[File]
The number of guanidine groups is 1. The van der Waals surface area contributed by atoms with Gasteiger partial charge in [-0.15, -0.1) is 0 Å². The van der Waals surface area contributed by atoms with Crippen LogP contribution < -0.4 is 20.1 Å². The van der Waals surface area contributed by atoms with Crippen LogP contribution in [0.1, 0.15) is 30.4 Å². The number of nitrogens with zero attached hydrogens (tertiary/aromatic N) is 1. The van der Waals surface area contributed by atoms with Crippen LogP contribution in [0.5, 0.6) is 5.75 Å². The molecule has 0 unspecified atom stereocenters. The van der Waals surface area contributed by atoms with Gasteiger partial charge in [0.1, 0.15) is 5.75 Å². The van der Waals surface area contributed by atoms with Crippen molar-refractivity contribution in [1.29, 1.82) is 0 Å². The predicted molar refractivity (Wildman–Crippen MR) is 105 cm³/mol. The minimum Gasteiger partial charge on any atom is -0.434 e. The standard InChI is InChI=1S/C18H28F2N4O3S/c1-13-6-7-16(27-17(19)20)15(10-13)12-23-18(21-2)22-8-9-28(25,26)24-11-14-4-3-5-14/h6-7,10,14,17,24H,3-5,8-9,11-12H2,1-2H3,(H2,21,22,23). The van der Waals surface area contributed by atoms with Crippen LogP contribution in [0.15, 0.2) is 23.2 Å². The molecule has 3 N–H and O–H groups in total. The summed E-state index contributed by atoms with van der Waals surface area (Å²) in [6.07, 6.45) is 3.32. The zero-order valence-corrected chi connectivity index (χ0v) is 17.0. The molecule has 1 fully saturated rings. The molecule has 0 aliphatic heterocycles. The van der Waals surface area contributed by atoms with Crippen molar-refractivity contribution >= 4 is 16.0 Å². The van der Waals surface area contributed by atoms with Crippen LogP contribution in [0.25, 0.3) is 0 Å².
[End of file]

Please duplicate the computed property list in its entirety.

The number of guanidine groups is 1. The van der Waals surface area contributed by atoms with Gasteiger partial charge in [-0.15, -0.1) is 0 Å². The van der Waals surface area contributed by atoms with Crippen LogP contribution < -0.4 is 20.1 Å². The van der Waals surface area contributed by atoms with Crippen LogP contribution in [0.1, 0.15) is 30.4 Å². The number of nitrogens with zero attached hydrogens (tertiary/aromatic N) is 1. The van der Waals surface area contributed by atoms with Crippen LogP contribution in [0.5, 0.6) is 5.75 Å². The molecule has 0 unspecified atom stereocenters. The van der Waals surface area contributed by atoms with Gasteiger partial charge in [0.1, 0.15) is 5.75 Å². The van der Waals surface area contributed by atoms with Crippen molar-refractivity contribution in [1.29, 1.82) is 0 Å². The predicted molar refractivity (Wildman–Crippen MR) is 105 cm³/mol. The minimum Gasteiger partial charge on any atom is -0.434 e. The standard InChI is InChI=1S/C18H28F2N4O3S/c1-13-6-7-16(27-17(19)20)15(10-13)12-23-18(21-2)22-8-9-28(25,26)24-11-14-4-3-5-14/h6-7,10,14,17,24H,3-5,8-9,11-12H2,1-2H3,(H2,21,22,23). The van der Waals surface area contributed by atoms with Crippen LogP contribution in [0.15, 0.2) is 23.2 Å². The molecule has 3 N–H and O–H groups in total. The summed E-state index contributed by atoms with van der Waals surface area (Å²) in [6.07, 6.45) is 3.32. The zero-order valence-corrected chi connectivity index (χ0v) is 17.0. The molecule has 1 fully saturated rings. The molecule has 0 aliphatic heterocycles. The van der Waals surface area contributed by atoms with Crippen molar-refractivity contribution >= 4 is 16.0 Å². The van der Waals surface area contributed by atoms with Crippen LogP contribution in [0.25, 0.3) is 0 Å².